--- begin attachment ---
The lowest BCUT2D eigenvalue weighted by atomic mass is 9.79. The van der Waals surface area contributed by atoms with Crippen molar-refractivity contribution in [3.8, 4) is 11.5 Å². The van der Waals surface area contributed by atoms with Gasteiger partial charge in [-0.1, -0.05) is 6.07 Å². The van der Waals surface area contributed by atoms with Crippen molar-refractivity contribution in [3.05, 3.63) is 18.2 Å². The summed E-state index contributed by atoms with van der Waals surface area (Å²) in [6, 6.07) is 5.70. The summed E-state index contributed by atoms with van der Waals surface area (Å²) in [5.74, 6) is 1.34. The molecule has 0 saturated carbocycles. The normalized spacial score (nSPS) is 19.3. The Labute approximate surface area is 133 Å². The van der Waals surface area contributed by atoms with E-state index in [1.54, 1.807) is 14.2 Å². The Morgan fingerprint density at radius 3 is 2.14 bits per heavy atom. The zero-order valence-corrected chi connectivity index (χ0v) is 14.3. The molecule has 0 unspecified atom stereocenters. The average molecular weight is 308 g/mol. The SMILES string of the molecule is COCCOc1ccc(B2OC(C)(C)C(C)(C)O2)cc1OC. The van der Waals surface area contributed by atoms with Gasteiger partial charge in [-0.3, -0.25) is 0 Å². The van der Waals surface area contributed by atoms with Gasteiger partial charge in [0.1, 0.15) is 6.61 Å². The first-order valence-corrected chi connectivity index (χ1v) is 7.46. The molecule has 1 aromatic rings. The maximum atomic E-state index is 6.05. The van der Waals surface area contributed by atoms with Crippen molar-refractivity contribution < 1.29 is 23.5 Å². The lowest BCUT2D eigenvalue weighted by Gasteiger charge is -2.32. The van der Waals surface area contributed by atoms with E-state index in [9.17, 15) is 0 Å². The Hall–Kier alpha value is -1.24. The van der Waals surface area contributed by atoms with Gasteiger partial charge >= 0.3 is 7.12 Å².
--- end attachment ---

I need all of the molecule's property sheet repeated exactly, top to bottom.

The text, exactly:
The lowest BCUT2D eigenvalue weighted by atomic mass is 9.79. The van der Waals surface area contributed by atoms with Crippen molar-refractivity contribution in [3.8, 4) is 11.5 Å². The van der Waals surface area contributed by atoms with Gasteiger partial charge in [-0.1, -0.05) is 6.07 Å². The van der Waals surface area contributed by atoms with Crippen molar-refractivity contribution in [3.05, 3.63) is 18.2 Å². The summed E-state index contributed by atoms with van der Waals surface area (Å²) in [6, 6.07) is 5.70. The summed E-state index contributed by atoms with van der Waals surface area (Å²) in [5.74, 6) is 1.34. The molecule has 0 saturated carbocycles. The normalized spacial score (nSPS) is 19.3. The Labute approximate surface area is 133 Å². The van der Waals surface area contributed by atoms with E-state index in [1.54, 1.807) is 14.2 Å². The Morgan fingerprint density at radius 3 is 2.14 bits per heavy atom. The zero-order valence-corrected chi connectivity index (χ0v) is 14.3. The molecule has 0 unspecified atom stereocenters. The average molecular weight is 308 g/mol. The SMILES string of the molecule is COCCOc1ccc(B2OC(C)(C)C(C)(C)O2)cc1OC. The van der Waals surface area contributed by atoms with Gasteiger partial charge in [-0.3, -0.25) is 0 Å². The van der Waals surface area contributed by atoms with Gasteiger partial charge in [0.1, 0.15) is 6.61 Å². The first-order valence-corrected chi connectivity index (χ1v) is 7.46. The molecule has 1 aromatic rings. The maximum atomic E-state index is 6.05. The van der Waals surface area contributed by atoms with Crippen molar-refractivity contribution < 1.29 is 23.5 Å². The lowest BCUT2D eigenvalue weighted by Gasteiger charge is -2.32. The van der Waals surface area contributed by atoms with E-state index in [9.17, 15) is 0 Å². The Hall–Kier alpha value is -1.24. The van der Waals surface area contributed by atoms with Gasteiger partial charge >= 0.3 is 7.12 Å².